Last week I strained a muscle in my upper back and neck, likely my trapezius. For several days I had pain and stiffness that restricted turning my head and made sleeping difficult to say the least. I’ve had acute back and neck injuries before, as will roughly 80% of humans thanks to walking upright with spinal bones better suited for our arboreal ancestors, but this was one of the worst ones I’ve experienced yet.

Pain is one of the more complex health problems we face. There is currently no reliable means of measuring pain objectively. No blood test or imaging modality exists that might help me know if a patient is in pain or how much pain they are in. Instead I must rely on observing behavioral cues or, when a patient is old enough and capable of answering questions, I can ask them how bad their pain is using a variety of tools, none of which are very helpful.

The experience of pain is fairly unique to each individual. As they say, one person’s 5 out of 10 pain is another’s 10 out of 10. The specific factors that influenced my personal experience of pain over the past week or so aren’t easily quantifiable and largely exist in my brain, even though acute tissue injury was clearly the inciting event. Previous experiences with pain, cultural beliefs, and personal attitudes played a role, as did any subconscious fear of prolonged suffering or anxiety over the potential for loss of function. But this is just the beginning when it comes to biopsychosocial factors that might have influenced not only my experience of pain but also how I might describe that experience if asked.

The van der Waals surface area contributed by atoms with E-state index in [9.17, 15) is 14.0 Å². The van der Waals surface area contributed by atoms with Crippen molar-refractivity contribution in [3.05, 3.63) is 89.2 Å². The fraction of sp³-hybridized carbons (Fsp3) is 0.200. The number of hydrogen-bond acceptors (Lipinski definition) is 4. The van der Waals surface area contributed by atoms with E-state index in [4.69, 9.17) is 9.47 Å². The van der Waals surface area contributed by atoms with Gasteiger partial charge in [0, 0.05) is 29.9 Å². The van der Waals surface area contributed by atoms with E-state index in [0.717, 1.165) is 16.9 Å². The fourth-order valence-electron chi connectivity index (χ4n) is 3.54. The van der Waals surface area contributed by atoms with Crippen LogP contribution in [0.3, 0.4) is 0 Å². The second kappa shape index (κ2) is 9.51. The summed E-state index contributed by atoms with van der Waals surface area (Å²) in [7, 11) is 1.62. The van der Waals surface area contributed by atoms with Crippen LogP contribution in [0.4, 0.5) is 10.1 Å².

This is not to say that the degree of tissue injury doesn’t correlate with the amount of pain someone might experience. A gunshot wound to the abdomen will naturally hurt more than a paper cut. There are clearly instances where I can reliably assume that there will be severe pain, and even pain that might last for an extended amount of time, and tailor my medical management accordingly. But it is often not clear.

How much should a generic unit of pneumonia hurt? How about a migraine, a broken arm, or an ear infection? There are a seemingly infinite number of injuries and medical maladies that result in a spectrum of pain severity such that it is challenging if not impossible, or just plain wrong, to make assumptions. And chronic or functional pain, which often lasts long after any potential tissue injury has resolved, ratchets up the complexity by orders of magnitude.

Another important factor in an individual’s perception of pain is their susceptibility to distraction. Our brains, through myriad subconscious processes, raise or lower the intensity of our pain based on numerous variables. For clarification (I hope), imagine the following two scenarios: